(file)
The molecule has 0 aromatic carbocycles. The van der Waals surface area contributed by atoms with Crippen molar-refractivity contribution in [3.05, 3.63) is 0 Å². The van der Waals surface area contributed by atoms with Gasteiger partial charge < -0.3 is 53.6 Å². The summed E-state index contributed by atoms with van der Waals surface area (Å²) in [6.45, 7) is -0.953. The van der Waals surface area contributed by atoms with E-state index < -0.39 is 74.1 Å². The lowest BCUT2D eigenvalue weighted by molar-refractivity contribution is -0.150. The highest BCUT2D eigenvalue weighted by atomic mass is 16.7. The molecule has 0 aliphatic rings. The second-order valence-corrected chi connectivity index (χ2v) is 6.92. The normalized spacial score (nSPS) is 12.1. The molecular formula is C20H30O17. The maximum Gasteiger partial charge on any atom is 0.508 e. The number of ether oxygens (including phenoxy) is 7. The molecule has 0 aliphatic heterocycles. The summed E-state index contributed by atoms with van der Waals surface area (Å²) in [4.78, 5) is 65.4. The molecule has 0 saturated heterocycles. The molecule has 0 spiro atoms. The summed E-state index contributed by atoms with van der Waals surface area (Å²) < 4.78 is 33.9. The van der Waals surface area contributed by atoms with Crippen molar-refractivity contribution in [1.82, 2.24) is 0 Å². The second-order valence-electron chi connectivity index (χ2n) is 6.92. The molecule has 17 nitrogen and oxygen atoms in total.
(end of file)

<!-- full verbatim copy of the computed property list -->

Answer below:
The molecule has 0 aromatic carbocycles. The van der Waals surface area contributed by atoms with Crippen molar-refractivity contribution in [3.05, 3.63) is 0 Å². The van der Waals surface area contributed by atoms with Gasteiger partial charge < -0.3 is 53.6 Å². The summed E-state index contributed by atoms with van der Waals surface area (Å²) in [6.45, 7) is -0.953. The van der Waals surface area contributed by atoms with E-state index < -0.39 is 74.1 Å². The lowest BCUT2D eigenvalue weighted by molar-refractivity contribution is -0.150. The highest BCUT2D eigenvalue weighted by atomic mass is 16.7. The molecule has 0 aliphatic rings. The second-order valence-corrected chi connectivity index (χ2v) is 6.92. The normalized spacial score (nSPS) is 12.1. The molecular formula is C20H30O17. The maximum Gasteiger partial charge on any atom is 0.508 e. The number of ether oxygens (including phenoxy) is 7. The molecule has 0 aliphatic heterocycles. The summed E-state index contributed by atoms with van der Waals surface area (Å²) in [4.78, 5) is 65.4. The molecule has 0 saturated heterocycles. The molecule has 0 spiro atoms. The summed E-state index contributed by atoms with van der Waals surface area (Å²) < 4.78 is 33.9. The van der Waals surface area contributed by atoms with Crippen molar-refractivity contribution in [1.82, 2.24) is 0 Å². The second-order valence-electron chi connectivity index (χ2n) is 6.92. The molecule has 17 nitrogen and oxygen atoms in total.